Market development is when you target a new market with your existing products or services. While this strategy carries more risk, it can also lead to great rewards. You may alter your current offerings slightly by adding features to appeal to the new audience you want to target. However, developing a new market is different from developing a new product.
The market development process starts with extensive research to identify the new market segment you want to target. You can target a new customer base by many factors, including age, location, income, lifestyle, and more. Once you've identified a target segment, you must adjust your targeting and marketing strategy to appeal to them.
Product development is when you introduce a new product to your existing market. In general, your new product should be at least tangentially related to what you already offer. The goal is to reach more people in your existing market or engage past customers by giving them more options.
Like any growth strategy, this involves doing consumer research. Product development research focuses on what products are currently in high market demand and what your competitors offer. Just like when you launched your initial product or service, you need to find a way to differentiate your new offerings and stand out from the competition.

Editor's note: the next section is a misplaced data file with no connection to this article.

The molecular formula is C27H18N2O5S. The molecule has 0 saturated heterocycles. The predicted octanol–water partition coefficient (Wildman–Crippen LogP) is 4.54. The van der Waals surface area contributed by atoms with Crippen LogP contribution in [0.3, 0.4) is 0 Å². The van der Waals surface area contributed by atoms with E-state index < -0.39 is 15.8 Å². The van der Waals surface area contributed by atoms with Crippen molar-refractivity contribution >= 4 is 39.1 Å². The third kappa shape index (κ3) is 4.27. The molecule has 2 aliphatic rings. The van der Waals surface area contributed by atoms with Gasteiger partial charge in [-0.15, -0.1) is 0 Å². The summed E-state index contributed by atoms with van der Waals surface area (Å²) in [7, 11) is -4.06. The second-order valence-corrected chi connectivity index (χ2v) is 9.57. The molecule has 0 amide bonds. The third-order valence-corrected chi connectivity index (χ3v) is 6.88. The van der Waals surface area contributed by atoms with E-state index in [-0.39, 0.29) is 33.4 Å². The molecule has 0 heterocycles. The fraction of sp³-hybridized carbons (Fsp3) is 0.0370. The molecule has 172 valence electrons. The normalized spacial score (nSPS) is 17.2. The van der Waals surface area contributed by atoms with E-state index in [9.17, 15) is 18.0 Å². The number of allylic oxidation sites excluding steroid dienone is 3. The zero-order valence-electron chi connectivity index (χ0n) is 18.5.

Diversification strategy is the riskiest of the four growth strategies. With product and market development, you have a familiar product or market to fall back on. Diversification involves introducing a new product to a new market.
If you manage to do it successfully, the rewards can be immense. Most businesses turn to diversification in the face of a challenging market. Extreme financial downturns and steep competition may force businesses to choose between taking a substantial risk in diversifying their business or facing potential closure.
Five Key Steps To Walk Through When Building Your Strategy
Once you've identified the growth strategy that makes the most sense for your business, it's time to create a marketing strategy to support it. Your business growth strategy helps you set a goal. Your marketing strategy outlines the step-by-step process for reaching that goal.
Step 1: Identify Your Value Proposition